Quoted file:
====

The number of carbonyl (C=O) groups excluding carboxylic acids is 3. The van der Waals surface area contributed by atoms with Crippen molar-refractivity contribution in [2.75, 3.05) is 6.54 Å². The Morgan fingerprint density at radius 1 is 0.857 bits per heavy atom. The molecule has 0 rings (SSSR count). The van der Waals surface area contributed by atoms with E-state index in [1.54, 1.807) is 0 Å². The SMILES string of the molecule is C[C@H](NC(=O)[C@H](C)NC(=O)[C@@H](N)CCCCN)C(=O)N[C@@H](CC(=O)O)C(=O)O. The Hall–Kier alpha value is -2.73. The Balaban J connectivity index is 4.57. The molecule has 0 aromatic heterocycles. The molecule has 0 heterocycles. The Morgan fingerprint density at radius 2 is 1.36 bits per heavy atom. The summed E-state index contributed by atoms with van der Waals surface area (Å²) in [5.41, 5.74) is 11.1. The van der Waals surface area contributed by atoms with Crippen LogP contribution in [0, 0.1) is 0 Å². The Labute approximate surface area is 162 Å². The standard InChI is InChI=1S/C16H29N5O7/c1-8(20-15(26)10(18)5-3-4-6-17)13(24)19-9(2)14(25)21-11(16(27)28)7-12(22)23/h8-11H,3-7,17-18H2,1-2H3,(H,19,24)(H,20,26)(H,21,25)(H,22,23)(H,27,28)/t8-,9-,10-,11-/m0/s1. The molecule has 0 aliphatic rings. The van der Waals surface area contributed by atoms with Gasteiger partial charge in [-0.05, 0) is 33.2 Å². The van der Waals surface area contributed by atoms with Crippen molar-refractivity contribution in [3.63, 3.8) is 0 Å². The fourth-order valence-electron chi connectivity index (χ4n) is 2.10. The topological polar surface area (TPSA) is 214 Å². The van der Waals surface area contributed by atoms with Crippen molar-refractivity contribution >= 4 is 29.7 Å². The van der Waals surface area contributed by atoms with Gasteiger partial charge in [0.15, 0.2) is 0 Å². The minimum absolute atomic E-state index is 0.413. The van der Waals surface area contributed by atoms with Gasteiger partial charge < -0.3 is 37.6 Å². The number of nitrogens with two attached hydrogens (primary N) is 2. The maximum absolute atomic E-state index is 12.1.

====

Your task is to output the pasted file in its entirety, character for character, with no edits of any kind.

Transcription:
The number of carbonyl (C=O) groups excluding carboxylic acids is 3. The van der Waals surface area contributed by atoms with Crippen molar-refractivity contribution in [2.75, 3.05) is 6.54 Å². The Morgan fingerprint density at radius 1 is 0.857 bits per heavy atom. The molecule has 0 rings (SSSR count). The van der Waals surface area contributed by atoms with E-state index in [1.54, 1.807) is 0 Å². The SMILES string of the molecule is C[C@H](NC(=O)[C@H](C)NC(=O)[C@@H](N)CCCCN)C(=O)N[C@@H](CC(=O)O)C(=O)O. The Hall–Kier alpha value is -2.73. The Balaban J connectivity index is 4.57. The molecule has 0 aromatic heterocycles. The molecule has 0 heterocycles. The Morgan fingerprint density at radius 2 is 1.36 bits per heavy atom. The summed E-state index contributed by atoms with van der Waals surface area (Å²) in [5.41, 5.74) is 11.1. The van der Waals surface area contributed by atoms with Crippen LogP contribution in [0, 0.1) is 0 Å². The Labute approximate surface area is 162 Å². The standard InChI is InChI=1S/C16H29N5O7/c1-8(20-15(26)10(18)5-3-4-6-17)13(24)19-9(2)14(25)21-11(16(27)28)7-12(22)23/h8-11H,3-7,17-18H2,1-2H3,(H,19,24)(H,20,26)(H,21,25)(H,22,23)(H,27,28)/t8-,9-,10-,11-/m0/s1. The molecule has 0 aliphatic rings. The van der Waals surface area contributed by atoms with Gasteiger partial charge in [-0.05, 0) is 33.2 Å². The van der Waals surface area contributed by atoms with Crippen molar-refractivity contribution in [3.63, 3.8) is 0 Å². The fourth-order valence-electron chi connectivity index (χ4n) is 2.10. The topological polar surface area (TPSA) is 214 Å². The van der Waals surface area contributed by atoms with Crippen molar-refractivity contribution >= 4 is 29.7 Å². The van der Waals surface area contributed by atoms with Gasteiger partial charge in [0.15, 0.2) is 0 Å². The minimum absolute atomic E-state index is 0.413. The van der Waals surface area contributed by atoms with Gasteiger partial charge < -0.3 is 37.6 Å². The number of nitrogens with two attached hydrogens (primary N) is 2. The maximum absolute atomic E-state index is 12.1.